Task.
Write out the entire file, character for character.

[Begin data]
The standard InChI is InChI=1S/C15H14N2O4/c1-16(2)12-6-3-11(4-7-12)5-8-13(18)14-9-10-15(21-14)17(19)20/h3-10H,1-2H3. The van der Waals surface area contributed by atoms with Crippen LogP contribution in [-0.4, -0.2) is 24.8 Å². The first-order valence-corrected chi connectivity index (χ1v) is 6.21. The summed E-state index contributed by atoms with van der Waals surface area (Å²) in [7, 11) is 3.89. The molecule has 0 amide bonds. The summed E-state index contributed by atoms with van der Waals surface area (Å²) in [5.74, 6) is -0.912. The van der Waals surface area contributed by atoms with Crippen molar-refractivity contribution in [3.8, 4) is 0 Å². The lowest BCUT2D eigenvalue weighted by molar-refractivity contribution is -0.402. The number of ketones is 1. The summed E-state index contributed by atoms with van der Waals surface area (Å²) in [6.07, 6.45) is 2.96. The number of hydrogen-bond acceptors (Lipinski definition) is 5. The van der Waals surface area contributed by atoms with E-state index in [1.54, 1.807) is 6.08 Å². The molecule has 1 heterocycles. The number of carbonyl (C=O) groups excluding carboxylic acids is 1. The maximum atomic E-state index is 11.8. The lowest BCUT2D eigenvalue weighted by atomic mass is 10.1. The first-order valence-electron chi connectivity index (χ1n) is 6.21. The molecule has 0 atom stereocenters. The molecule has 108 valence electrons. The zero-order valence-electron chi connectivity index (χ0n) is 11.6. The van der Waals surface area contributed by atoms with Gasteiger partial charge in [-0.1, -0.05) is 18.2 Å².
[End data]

The standard InChI is InChI=1S/C15H14N2O4/c1-16(2)12-6-3-11(4-7-12)5-8-13(18)14-9-10-15(21-14)17(19)20/h3-10H,1-2H3. The van der Waals surface area contributed by atoms with Crippen LogP contribution in [-0.4, -0.2) is 24.8 Å². The first-order valence-corrected chi connectivity index (χ1v) is 6.21. The summed E-state index contributed by atoms with van der Waals surface area (Å²) in [7, 11) is 3.89. The molecule has 0 amide bonds. The summed E-state index contributed by atoms with van der Waals surface area (Å²) in [5.74, 6) is -0.912. The van der Waals surface area contributed by atoms with Crippen molar-refractivity contribution in [3.8, 4) is 0 Å². The lowest BCUT2D eigenvalue weighted by molar-refractivity contribution is -0.402. The number of ketones is 1. The summed E-state index contributed by atoms with van der Waals surface area (Å²) in [6.07, 6.45) is 2.96. The number of hydrogen-bond acceptors (Lipinski definition) is 5. The van der Waals surface area contributed by atoms with E-state index in [1.54, 1.807) is 6.08 Å². The molecule has 1 heterocycles. The number of carbonyl (C=O) groups excluding carboxylic acids is 1. The maximum atomic E-state index is 11.8. The lowest BCUT2D eigenvalue weighted by atomic mass is 10.1. The first-order valence-electron chi connectivity index (χ1n) is 6.21. The molecule has 0 atom stereocenters. The molecule has 108 valence electrons. The zero-order valence-electron chi connectivity index (χ0n) is 11.6. The van der Waals surface area contributed by atoms with Gasteiger partial charge in [-0.1, -0.05) is 18.2 Å².